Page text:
Contact: Mark Boocock

Evidence based reviews on epidemiology of work-related gradual process disorders: Development of an evidence base for the acceptance of claims.

Lumbar and hip muscle fatigue in young and middle aged individuals during static and dynamic tasks.Mawston, G.A., Boocock, M. G., and McNair, P.J.
Funding: New Zealand Society of Physiotherapists
Low back injury in an aging workforce is an increasing concern. Yet despite reductions in muscle strength and endurance with age, older workers are often expected to perform manual handling tasks of a similar workload to their younger colleagues. This may make these individuals more susceptible to local back muscle fatigue and injury. This project examines physiological fatigue patterns of erector spinae and hip extensor muscles in middle aged and young males before during and after a repetitive manual handling task.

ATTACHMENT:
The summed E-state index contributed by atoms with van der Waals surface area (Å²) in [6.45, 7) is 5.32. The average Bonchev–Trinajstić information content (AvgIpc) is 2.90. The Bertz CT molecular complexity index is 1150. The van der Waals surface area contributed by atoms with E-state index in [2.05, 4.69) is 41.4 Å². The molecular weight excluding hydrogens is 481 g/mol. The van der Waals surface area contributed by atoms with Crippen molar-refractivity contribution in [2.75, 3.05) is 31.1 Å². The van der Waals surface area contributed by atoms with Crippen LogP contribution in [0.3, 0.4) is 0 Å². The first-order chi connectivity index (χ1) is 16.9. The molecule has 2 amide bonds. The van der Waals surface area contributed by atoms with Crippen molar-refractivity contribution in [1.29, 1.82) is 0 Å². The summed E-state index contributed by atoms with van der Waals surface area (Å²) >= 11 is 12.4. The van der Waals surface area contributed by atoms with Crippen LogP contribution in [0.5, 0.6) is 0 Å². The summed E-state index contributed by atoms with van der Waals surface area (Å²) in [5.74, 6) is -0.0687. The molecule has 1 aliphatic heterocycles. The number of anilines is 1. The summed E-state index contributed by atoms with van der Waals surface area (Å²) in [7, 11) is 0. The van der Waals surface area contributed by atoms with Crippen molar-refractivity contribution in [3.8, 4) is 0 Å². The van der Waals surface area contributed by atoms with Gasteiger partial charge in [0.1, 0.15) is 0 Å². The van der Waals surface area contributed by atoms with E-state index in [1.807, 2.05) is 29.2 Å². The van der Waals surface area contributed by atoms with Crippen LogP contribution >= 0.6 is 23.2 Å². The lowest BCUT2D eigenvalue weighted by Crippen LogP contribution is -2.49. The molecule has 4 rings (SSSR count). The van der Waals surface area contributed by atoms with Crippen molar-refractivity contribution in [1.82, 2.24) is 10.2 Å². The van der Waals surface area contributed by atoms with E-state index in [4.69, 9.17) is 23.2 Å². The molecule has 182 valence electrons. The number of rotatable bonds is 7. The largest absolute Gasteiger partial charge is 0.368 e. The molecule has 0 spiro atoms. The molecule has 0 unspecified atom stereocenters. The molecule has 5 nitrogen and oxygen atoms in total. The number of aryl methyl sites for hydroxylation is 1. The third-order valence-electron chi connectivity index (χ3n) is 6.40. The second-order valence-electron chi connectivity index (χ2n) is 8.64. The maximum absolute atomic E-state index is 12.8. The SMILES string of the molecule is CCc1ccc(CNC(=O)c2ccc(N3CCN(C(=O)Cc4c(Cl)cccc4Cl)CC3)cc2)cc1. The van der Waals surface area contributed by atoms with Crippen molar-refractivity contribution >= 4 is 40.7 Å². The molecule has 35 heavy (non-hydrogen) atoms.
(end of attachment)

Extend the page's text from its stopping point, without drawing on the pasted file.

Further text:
Contact: Grant Mawston:

Biomechanical, subjective, and physiological responses of middle aged individuals during repetitive lifting and lowering.Mawston, G.A. and Boocock, M.G.
Funding: New Zealand Society of Physiotherapists.
Repetitive lifting has been associated with increased incidence of low back injury and this risk is substantially increased in older workers employed in occupations that require repetitive manual handling. The current project is examining lumbar  spine biomechanics, subjective and physiological responses of younger and middle aged males during repetitive lifting and lowering. Findings from this project may provide insight into possible physiological and biomechanical factors that may contribute to low back injury in older workers.
Contact: Grant Mawston:

The influence of posture on subjective, psychophysical and psychological responses to repetitive lifting fatigue.Mawston, G.A., McNair, P.J. and Boocock, M.G.
Funding: New Zealand Society of Physiotherapists.